Volkswagen Arteon R-Line

Classy looks, great build quality and strong engines

June 2017

picture of car from the front picture of car from the rear picture of car interior picture of car detail

Overall rating

3.5 out of 5 stars


  • Classy looks
  • Strong engines
  • High levels of interior build quality
  • Decent amount of standard equipment


  • Lacks interior flair
  • Just two engine choices may not be enough for some
  • High price for a Volkswagen product
  • Lacks badge appeal of rivals

The Arteon is Volkswagen's latest premium saloon car designed to come in above its ever-popular Passat. With enough room for five to travel in comfort, it's ideal for those who like to travel long distances without the car causing them the merest hint of fatigue. Set to arrive in dealerships this September, it'll likely be a good choice for those who want to stand out from the crowd.

There's no questioning the Arteon's looks. It's an elegantly styled car, and one that looks especially good in the metal. With a chrome grille and sleek lines – as well as large 20-inch alloy wheels – it looks distinctly premium and a world away from the standard Passat that it sits above. It's certainly a welcome change from the current styling on rivals from Mercedes and Audi.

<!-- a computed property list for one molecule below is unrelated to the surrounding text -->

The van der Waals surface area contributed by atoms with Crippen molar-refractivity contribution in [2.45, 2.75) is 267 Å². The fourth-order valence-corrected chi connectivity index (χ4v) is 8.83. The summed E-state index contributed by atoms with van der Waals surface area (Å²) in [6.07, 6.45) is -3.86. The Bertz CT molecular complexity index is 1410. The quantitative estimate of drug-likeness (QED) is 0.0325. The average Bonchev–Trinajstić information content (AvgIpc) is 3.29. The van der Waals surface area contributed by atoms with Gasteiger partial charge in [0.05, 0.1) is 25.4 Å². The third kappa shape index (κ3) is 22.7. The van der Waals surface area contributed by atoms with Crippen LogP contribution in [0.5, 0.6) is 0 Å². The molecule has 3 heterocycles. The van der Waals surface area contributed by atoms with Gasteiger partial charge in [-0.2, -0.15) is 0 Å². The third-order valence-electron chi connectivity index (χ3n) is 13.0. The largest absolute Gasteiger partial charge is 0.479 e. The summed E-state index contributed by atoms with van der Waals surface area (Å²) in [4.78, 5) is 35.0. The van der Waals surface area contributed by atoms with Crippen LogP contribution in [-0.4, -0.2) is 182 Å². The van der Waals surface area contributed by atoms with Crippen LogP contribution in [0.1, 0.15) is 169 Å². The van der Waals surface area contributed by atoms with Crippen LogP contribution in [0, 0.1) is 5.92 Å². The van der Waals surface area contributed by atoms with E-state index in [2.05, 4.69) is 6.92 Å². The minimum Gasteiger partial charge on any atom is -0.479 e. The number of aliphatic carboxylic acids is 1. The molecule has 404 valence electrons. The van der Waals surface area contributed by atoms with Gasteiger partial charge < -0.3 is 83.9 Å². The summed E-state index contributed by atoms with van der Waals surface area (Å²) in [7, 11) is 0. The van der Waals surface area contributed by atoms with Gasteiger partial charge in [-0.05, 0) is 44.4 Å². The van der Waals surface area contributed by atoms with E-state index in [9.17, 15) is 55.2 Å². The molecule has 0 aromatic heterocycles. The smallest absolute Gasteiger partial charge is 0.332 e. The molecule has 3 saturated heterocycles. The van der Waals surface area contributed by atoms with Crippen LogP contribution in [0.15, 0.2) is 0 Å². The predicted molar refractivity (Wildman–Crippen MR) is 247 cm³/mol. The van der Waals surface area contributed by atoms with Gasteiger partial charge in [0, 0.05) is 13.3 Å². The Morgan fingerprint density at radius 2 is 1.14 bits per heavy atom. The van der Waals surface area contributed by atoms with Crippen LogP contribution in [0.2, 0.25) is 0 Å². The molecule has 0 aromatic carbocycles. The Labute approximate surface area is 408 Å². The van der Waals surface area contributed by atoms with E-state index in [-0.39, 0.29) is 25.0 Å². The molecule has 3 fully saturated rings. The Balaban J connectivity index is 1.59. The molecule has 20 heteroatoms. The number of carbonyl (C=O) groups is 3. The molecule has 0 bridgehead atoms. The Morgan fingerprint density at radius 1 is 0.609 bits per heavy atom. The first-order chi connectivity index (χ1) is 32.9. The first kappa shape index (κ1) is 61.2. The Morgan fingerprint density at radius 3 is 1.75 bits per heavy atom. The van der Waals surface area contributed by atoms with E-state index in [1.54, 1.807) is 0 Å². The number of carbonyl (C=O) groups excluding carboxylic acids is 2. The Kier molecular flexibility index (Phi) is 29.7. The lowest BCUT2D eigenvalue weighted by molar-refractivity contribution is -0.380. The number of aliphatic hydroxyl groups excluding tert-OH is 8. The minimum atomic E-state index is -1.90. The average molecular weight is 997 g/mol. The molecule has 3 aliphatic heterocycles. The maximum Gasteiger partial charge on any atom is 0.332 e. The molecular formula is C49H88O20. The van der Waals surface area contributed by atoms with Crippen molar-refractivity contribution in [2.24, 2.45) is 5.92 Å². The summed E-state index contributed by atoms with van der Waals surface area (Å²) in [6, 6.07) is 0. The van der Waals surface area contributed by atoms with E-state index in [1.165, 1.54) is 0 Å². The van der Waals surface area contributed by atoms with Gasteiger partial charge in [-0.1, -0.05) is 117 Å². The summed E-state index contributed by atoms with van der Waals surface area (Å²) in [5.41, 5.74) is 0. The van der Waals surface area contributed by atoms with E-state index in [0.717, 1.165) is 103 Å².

Inside, there's perhaps not as much flair as you'd expect from a car in this class. That's not to say it isn't put together well – it exudes all of the build quality that you'd usually find in a Volkswagen-group car – it just doesn't have as much excitement to it as you'd want from a vehicle in this segment. That said, everything works impressively well, particularly Volkswagen's latest infotainment system.

From launch there will be just two engines available – a 2.0-litre diesel pushing out 237bhp and a 2.0-litre petrol with 276bhp. Volkswagen predict that the petrol will be the most popular, though the likelihood is that the oil-burner will be favoured by those looking to travel longer miles. Both are driven through a seven-speed dual-clutch automatic, and there's no manual option for now.